Like most, if not all of us, Matt Schobel felt he deserved a raise.
Following five seasons with Cincinnati where he caught 90 passes and nine touchdowns, the veteran tight end became an unrestricted free agent in 2006. And some teams, including the Eagles, agreed with him.
"I remember there were quite a few calls, but I think probably the two that (called) the most would be the Eagles and the Texans," Schobel says. "Philadelphia was definitely a city that I told my agent I would be perfectly happy going to play for Coach (Andy) Reid.
"At the time, L.J. Smith was there, and they said they wanted to sign another veteran tight end with the thought of using some two-tight end packages."
Looking to make his first reception as an Eagle in the home opener against the Giants, Schobel had to wait a little longer than he hoped to introduce himself to the 67,241 fans at the Linc. That's because the initial pass that headed his way from quarterback Donovan McNabb didn't go as planned.
"I dropped a touchdown," Schobel says. "I remember when the ball was in the air thinking I'm going to score in my first home game, and then I looked down to see if I had gotten my feet in the corner of the end zone, and I dropped it.
"And probably the most memorable thing about that is the next day. We had our second son (Adam), and I remember the doctor giving me a hard time about it. And he really wasn't even laughing.
"Yeah, (the drop) was definitely a disappointing moment. We had a big (24-7) fourth-quarter lead. But the Giants came from behind and beat us that game (30-24 in overtime)."
Things would get better. After the little hiccup in the end zone, Schobel became the reliable tight end the Eagles knew he was when they pursued him.
In his first season with Philadelphia, Schobel and his teammates would start with a 5-6 record and "everybody said we had no chance; we were out of it."
"There were a bunch of articles written about that the season was over," Schobel says. "But I was always impressed with Coach Reid, and how in a city that's so passionate, how even-keeled he always stayed. He never lost belief in us and was just such a calming presence in a city that's pretty hectic.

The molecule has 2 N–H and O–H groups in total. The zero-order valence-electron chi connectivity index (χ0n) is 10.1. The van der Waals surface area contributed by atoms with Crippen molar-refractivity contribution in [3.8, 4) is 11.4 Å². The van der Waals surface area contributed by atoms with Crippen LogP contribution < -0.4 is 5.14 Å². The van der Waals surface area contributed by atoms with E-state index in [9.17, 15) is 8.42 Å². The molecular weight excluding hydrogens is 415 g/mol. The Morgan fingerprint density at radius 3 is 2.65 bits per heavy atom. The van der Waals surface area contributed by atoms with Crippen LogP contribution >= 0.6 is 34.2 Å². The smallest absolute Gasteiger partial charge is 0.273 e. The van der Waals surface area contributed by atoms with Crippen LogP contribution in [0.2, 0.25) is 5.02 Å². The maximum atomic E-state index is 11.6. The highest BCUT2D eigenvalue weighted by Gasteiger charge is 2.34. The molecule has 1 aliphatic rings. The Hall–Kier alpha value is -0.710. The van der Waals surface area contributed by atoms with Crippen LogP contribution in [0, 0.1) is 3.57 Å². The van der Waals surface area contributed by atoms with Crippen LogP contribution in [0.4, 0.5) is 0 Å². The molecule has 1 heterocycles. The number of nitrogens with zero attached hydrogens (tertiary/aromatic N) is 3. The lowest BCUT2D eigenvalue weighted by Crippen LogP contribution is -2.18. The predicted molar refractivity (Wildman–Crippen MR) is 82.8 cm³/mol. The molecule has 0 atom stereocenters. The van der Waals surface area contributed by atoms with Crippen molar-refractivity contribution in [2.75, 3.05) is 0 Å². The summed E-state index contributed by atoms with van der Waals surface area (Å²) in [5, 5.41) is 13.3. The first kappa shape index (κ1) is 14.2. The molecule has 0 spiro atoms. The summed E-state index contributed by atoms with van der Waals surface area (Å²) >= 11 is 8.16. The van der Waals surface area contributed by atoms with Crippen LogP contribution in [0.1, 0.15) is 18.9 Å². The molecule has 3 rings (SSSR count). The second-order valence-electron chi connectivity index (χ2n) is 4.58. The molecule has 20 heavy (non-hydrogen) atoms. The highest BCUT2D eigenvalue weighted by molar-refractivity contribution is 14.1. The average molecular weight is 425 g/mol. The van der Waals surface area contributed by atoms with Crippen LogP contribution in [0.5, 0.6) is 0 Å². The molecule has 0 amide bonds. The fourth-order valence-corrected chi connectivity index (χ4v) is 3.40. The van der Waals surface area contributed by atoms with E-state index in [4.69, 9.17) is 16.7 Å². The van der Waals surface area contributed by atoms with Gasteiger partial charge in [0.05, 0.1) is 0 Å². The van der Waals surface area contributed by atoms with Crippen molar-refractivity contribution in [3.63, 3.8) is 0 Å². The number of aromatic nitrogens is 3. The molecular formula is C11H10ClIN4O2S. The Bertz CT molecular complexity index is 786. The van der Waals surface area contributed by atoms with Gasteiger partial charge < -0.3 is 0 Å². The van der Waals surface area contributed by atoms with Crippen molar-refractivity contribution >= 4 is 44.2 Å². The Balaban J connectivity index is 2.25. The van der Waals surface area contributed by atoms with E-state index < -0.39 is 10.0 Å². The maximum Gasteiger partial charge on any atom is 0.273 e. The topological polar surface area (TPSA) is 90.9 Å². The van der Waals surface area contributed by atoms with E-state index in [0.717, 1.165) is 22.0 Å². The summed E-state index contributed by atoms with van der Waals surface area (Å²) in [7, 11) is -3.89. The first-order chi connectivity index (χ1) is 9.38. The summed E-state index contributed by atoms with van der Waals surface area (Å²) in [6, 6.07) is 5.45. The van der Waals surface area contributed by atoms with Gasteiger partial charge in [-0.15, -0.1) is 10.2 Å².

"And he was right. He said we're going to turn it around and we did. We went on the road and won three divisional games, and ended up winning the division (with a 10-6 record).
"We got in the playoffs and beat the Giants in the first round and then lost in New Orleans in a close game (27-24) after that. But that whole turnaround of that season was probably what I remember the most (about my three seasons with the Eagles)."
Retiring from the league in 2009, Schobel and his family made their home in his hometown of Columbus, Texas. He earned his certification to teach and coach, and accepted a position in 2012 at his alma mater, Columbus High School.
"They were interested in me coaching, but at that point with my kids' ages, I'd said I would be interested in a teaching job if it were the right spot," Schobel says. "I took a job in special education and did it for six or seven years and it kind of turned into a mentor role. Just a way of helping kids and giving back in this small town. And I loved it.
"Then in 2018, the athletic director approached me about coaching and I decided I would give it a try. I was the offensive coordinator in 2018. He moved on and in 2019, they hired me to be the head coach and athletic director.
"Obviously, at that point, I had very little experience as an athletic director. But I have a lot of good people around me and we've had success both in football and throughout our athletic program. We've won 33 (football) games the last three years, which is one of the top five in 3A, our classification. So that's been great, but all of our sports have done well. Our kids are well-behaved and we're proud of what we've accomplished."
Granted, it's been 13 years since his final game with the Eagles, but Schobel has found himself using things he picked up from Reid now and then which has helped him as a head coach.
"As far as X's and O's, there's a little bit of a blend of everywhere I've been. Certainly, some of the stuff we did (in Philadelphia). And I have told people I wish that the stuff he's doing now (in Kansas City) he was doing then, so I could have learned some of that stuff," Schobel laughed.
"Probably our verbiage is a little bit of everywhere I've been, definitely some of the West Coast terminology. But just being around him, how he treated players, I have so much respect for him."
What does Schobel enjoy most about what he's doing?
"The kids. It's kind of a cool age," he says. "How much they change and mature in those years you have them, by the time they graduate they're young men or ladies. Just the maturity and the discipline that they can learn from athletics, being a part of a team, are all the things that are rewarding from coaching.
"Obviously, I'm very competitive and I love winning. That's what we love, but it's not why we do what we do. And I don't know that I could do it with the same pride anywhere else but in my hometown. Being from here, a lot of these kids, I know their parents or their aunts and their uncles.
"I'm not trying to go somewhere else or go to a different level. This is the job I like. Two of my sons were on varsity last year and will be this year, and two of my nephews. I've coached several other nephews the last four years, so it's been a lot of fun."
Schobel and his wife, Nicole, a counselor for the school district, have four children. The two sons who are on varsity, Tommy and Adam; a younger son, Jack; and a daughter, Caroline.
"I'm at peace. Those years, we have a lot of great memories," Schobel says. "I'd say at this point, very happy professionally and very thankful for the journey that we've been on together. But definitely, it's a time where it's about our kids and it's about our family. And we're very, very happy with everything that's going on."